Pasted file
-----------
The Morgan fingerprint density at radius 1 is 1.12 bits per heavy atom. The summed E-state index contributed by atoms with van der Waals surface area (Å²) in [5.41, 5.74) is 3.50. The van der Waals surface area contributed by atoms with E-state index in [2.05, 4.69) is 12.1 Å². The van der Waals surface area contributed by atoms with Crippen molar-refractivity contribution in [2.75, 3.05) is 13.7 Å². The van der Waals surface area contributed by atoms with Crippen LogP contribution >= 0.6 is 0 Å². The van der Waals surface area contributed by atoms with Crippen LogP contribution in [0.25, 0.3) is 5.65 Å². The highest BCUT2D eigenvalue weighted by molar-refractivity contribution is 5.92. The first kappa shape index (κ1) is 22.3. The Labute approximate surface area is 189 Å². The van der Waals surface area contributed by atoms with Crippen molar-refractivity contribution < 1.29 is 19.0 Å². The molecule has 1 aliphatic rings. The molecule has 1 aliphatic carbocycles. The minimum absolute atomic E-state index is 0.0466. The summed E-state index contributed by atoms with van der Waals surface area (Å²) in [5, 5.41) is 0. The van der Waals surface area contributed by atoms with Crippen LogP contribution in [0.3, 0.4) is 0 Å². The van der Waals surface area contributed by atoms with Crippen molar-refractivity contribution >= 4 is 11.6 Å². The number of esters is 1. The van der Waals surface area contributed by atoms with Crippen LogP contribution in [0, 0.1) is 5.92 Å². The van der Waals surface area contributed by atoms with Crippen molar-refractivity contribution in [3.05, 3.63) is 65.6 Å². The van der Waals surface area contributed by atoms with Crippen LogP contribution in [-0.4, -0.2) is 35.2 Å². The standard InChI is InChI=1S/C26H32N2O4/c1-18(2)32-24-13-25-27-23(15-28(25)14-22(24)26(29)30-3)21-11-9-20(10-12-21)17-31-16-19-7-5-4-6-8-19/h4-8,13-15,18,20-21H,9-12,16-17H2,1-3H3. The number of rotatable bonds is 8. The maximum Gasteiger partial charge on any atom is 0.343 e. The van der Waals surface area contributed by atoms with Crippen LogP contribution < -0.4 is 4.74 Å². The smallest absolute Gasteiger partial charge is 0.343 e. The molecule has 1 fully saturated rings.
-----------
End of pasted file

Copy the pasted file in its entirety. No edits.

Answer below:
The Morgan fingerprint density at radius 1 is 1.12 bits per heavy atom. The summed E-state index contributed by atoms with van der Waals surface area (Å²) in [5.41, 5.74) is 3.50. The van der Waals surface area contributed by atoms with E-state index in [2.05, 4.69) is 12.1 Å². The van der Waals surface area contributed by atoms with Crippen molar-refractivity contribution in [2.75, 3.05) is 13.7 Å². The van der Waals surface area contributed by atoms with Crippen LogP contribution >= 0.6 is 0 Å². The van der Waals surface area contributed by atoms with Crippen LogP contribution in [0.25, 0.3) is 5.65 Å². The highest BCUT2D eigenvalue weighted by molar-refractivity contribution is 5.92. The first kappa shape index (κ1) is 22.3. The Labute approximate surface area is 189 Å². The van der Waals surface area contributed by atoms with Crippen molar-refractivity contribution < 1.29 is 19.0 Å². The molecule has 1 aliphatic rings. The molecule has 1 aliphatic carbocycles. The minimum absolute atomic E-state index is 0.0466. The summed E-state index contributed by atoms with van der Waals surface area (Å²) in [5, 5.41) is 0. The van der Waals surface area contributed by atoms with Crippen LogP contribution in [0.3, 0.4) is 0 Å². The van der Waals surface area contributed by atoms with Crippen molar-refractivity contribution >= 4 is 11.6 Å². The number of esters is 1. The van der Waals surface area contributed by atoms with Crippen LogP contribution in [0, 0.1) is 5.92 Å². The van der Waals surface area contributed by atoms with Crippen molar-refractivity contribution in [3.05, 3.63) is 65.6 Å². The van der Waals surface area contributed by atoms with Crippen LogP contribution in [-0.4, -0.2) is 35.2 Å². The standard InChI is InChI=1S/C26H32N2O4/c1-18(2)32-24-13-25-27-23(15-28(25)14-22(24)26(29)30-3)21-11-9-20(10-12-21)17-31-16-19-7-5-4-6-8-19/h4-8,13-15,18,20-21H,9-12,16-17H2,1-3H3. The number of rotatable bonds is 8. The maximum Gasteiger partial charge on any atom is 0.343 e. The van der Waals surface area contributed by atoms with Crippen LogP contribution < -0.4 is 4.74 Å². The smallest absolute Gasteiger partial charge is 0.343 e. The molecule has 1 fully saturated rings.